Delores Dixon had what she describes as an “attack” on Dec. 6, 2011.
“It’s what some would call ‘vertigo,’” Dixon said. “Well, I am still walking with that today.”
Whatever it was — whatever it may be — Dixon isn’t certain. But it affects her “24/7” with dizziness and headaches, and needs a cane to keep her balance.
“You can’t call it ‘vertigo,’” she said. “Some people say, ‘Yes, I have vertigo, too,’ and they’re walking fine. Not me. I may have a little snap of a movement, and I could fall.”
Still, despite that plus ongoing pain from a knee replacement several years ago, and arthritis, Dixon leads a very active life. But if some lawmakers like Assemblyman Richard Gottfried get their way, how she’s treated — and how it’s paid for — could drastically change through the New York Health Act.
Supporters of the New York Health Act tout it as the solution, a bill that would bring to New Yorkers universal, comprehensive single-payer health coverage.
Proponents claim the health act offers better coverage than commercial insurance and Medicare, reducing costs for nearly all New Yorkers. The bill has passed the Assembly three times — including last year by a strong 94-46 vote — but stalls in the senate, lacking a single vote.
Last week, some 80 people packed the community room of Tibbett Towers to hear exactly how such a bill would work — and how people will pay for it — from the author himself. Gottfried represents large portions of Manhattan like Chelsea and Hell’s Kitchen, and has chaired the Assembly’s health committee since 1987.
Gottfried is “a catch,” said Bruce Feld, president of the Ben Franklin Reform Democratic Club, who brought the Assemblyman to Riverdale.
“He has so many decades of experience — engaging, funny and really knows his stuff,” Feld said. “This is really going to cut to the bone for a lot of people.”
Perhaps it should come as no surprise Feld would be reaching for answers at a moment when “the feds continue screwing with Obamacare.” He described a broken system where insurance companies charge high premiums, high deductibles and co-pays, and wield too much power over which doctors or hospitals patients can go to, and the kind of care providers can offer.
Add to that high administrative costs and it creates a burden on patients, doctors, employers and taxpayers.
At the meeting, Gottfried spoke of a plan that would “take insurance companies out of the picture,” giving patients freedom to choose their doctors with no network restrictions. Whereas currently “insurance companies want the same premium whether you’re the wealthiest CEO or the secretary struggling in the office,” the New York Health Act would create a more equal system with every New Yorker “in the same boat.”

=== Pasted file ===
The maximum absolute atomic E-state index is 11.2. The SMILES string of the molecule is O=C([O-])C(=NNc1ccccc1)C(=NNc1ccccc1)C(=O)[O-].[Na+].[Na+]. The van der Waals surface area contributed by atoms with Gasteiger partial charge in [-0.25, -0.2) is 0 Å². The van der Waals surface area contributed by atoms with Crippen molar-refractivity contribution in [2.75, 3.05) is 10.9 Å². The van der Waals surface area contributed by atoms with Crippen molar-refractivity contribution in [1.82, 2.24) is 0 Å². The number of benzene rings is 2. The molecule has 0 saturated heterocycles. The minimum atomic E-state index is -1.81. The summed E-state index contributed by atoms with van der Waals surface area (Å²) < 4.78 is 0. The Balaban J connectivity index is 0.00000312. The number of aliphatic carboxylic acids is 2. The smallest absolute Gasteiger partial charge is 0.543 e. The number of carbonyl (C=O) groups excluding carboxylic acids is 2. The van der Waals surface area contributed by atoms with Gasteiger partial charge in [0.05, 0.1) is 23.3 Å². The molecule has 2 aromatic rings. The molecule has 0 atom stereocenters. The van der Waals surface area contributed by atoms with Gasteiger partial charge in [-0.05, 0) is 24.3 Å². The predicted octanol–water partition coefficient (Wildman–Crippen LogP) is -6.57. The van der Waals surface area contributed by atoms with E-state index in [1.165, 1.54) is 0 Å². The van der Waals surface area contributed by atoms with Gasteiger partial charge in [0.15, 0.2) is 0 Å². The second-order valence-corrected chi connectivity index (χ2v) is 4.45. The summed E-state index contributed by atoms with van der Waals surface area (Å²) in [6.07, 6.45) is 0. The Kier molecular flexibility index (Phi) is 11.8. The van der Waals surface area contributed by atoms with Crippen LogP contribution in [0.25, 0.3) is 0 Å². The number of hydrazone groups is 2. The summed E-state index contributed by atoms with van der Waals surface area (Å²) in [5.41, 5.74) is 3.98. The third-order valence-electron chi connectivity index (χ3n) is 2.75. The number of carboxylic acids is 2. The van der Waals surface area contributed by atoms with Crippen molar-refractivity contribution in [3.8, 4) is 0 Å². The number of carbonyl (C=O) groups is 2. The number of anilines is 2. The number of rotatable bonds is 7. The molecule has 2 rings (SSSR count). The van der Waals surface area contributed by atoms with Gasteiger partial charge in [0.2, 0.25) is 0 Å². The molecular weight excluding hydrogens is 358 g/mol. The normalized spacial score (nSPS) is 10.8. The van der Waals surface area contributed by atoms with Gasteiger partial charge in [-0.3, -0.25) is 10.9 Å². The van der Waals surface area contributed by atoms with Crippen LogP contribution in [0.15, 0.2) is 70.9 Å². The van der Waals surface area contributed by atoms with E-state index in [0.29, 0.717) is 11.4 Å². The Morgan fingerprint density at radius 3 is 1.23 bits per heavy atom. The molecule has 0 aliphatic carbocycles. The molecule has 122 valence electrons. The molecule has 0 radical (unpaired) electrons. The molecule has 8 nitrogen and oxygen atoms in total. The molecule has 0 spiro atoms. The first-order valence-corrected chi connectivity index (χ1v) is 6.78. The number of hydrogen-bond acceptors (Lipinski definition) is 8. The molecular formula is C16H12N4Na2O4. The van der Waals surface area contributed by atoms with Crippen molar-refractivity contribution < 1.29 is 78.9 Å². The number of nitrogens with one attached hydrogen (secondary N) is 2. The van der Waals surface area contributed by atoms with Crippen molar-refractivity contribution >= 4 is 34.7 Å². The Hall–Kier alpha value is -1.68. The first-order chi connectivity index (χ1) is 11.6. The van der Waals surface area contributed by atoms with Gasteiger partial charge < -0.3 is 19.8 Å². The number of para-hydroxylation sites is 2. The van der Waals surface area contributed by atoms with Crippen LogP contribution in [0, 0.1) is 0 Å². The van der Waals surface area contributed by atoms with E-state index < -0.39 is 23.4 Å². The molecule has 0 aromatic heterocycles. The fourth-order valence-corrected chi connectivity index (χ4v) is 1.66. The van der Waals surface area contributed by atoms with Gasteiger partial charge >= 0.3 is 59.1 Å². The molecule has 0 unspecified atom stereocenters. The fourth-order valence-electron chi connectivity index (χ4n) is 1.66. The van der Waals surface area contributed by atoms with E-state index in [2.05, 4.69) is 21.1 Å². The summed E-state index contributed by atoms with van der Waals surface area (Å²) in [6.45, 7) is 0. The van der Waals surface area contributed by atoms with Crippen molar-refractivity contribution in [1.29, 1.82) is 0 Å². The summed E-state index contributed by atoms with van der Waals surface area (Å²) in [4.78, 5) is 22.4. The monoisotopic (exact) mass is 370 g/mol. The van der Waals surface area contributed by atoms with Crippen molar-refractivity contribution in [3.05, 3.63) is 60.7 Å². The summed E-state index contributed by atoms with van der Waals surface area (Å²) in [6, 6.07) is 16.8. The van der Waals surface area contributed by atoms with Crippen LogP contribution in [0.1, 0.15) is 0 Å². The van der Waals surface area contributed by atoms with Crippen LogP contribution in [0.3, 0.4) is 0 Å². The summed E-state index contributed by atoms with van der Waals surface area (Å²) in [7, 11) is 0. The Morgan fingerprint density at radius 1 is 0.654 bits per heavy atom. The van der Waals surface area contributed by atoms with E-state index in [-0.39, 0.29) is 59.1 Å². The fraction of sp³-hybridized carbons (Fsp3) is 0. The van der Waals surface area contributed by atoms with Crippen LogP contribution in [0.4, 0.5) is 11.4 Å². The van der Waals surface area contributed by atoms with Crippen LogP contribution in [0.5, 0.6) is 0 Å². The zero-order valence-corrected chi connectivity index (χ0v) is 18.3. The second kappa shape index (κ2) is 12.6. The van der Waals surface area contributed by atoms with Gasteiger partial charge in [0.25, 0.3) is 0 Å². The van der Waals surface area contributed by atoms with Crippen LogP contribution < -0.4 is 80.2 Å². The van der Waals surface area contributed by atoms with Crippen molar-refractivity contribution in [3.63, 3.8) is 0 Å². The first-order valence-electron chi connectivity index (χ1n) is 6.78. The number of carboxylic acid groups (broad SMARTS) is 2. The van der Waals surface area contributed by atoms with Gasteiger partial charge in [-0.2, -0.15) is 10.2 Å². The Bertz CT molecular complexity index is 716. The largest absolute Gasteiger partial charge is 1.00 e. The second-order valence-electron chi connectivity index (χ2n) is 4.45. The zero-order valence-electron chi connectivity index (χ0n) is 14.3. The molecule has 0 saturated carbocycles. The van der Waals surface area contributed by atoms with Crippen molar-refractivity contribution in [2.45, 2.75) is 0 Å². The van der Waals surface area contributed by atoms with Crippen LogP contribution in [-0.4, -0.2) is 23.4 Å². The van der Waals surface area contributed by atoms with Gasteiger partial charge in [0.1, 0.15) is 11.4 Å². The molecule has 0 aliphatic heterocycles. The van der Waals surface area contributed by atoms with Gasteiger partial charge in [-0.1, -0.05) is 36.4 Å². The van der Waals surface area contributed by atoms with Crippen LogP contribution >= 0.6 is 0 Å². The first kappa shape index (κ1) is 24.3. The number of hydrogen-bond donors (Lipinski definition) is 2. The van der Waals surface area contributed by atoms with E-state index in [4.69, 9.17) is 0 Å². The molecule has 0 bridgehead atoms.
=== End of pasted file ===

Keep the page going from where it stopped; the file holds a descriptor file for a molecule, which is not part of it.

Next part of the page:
It would cover all medically necessary services — from basic and preventive care to dental, vision and even mental health. It would be funded by a progressively graduated tax, based on ability to pay — on taxable income from employment, capital gains, interest, dividends.
Yet, it will still cost less than the current system — a savings of $71 billion a year, according to a University of Massachusetts at Amherst study — after profits and other administrative costs are eliminated.
A substantial chunk of those savings — $26 billion — would go toward increasing coverage, fairly paying providers, and retraining displaced workers.
Additionally, the health act would simplify and reduce costs for employers by taking them out of the business of buying health coverage.
Long-term care, including home health care and nursing homes, would be covered — eventually, Gottfried said.
Specifics will be fleshed out down the road, a point more than one resident at last week’s meeting expressed concern over given the community’s substantial senior citizen population.
Not everyone who attended the meeting was immediately sold on the plan, like Dixon, who took a cautious approach toward Gottfried’s presentation.
“I think it was a good thing that happened,” she said. “But we need to take this section by section, and see if there can be more perfection.”
Phyllis Minkoff expressed a tinge of skepticism, but acknowledged the current system is far from perfect.
“He’s interested in politics,” she said of Gottfried. “But people are people. If you don’t have enough physicians and personnel, it’s going to be utter chaos.”
Sylvia Lask stressed how important it is for all New Yorkers to have access to affordable care, and if the New York Health Act could ensure that, she’s all for it.
“I know what it is when patients don’t have insurance,” she said. “I just want to make sure mental health doesn’t get left behind.”
Herb Barret said he was concerned over how any new plan could affect retirees, but acknowledged replacing private insurance company coverage with a universal single-payer system might be beneficial.
“I get very confused about all the ins and outs of all the health plans,” Barret said. “They’re very intricate because they’re all big companies — it’s such a mix, it’s terrible.
“You gotta be a lawyer to read ‘em.”
If support is growing for single-payer health care, the question of whether and when the New York Health Act becomes fully achievable could hold mighty stakes, Feld said.
“Little by little, a consensus may build on this,” he said. “But between now and then, a lot of people are going to get hurt financially.”
And not just financially, Feld said. People who lack insurance and money to go to a doctor often postpone care.
“It can cost you your life.”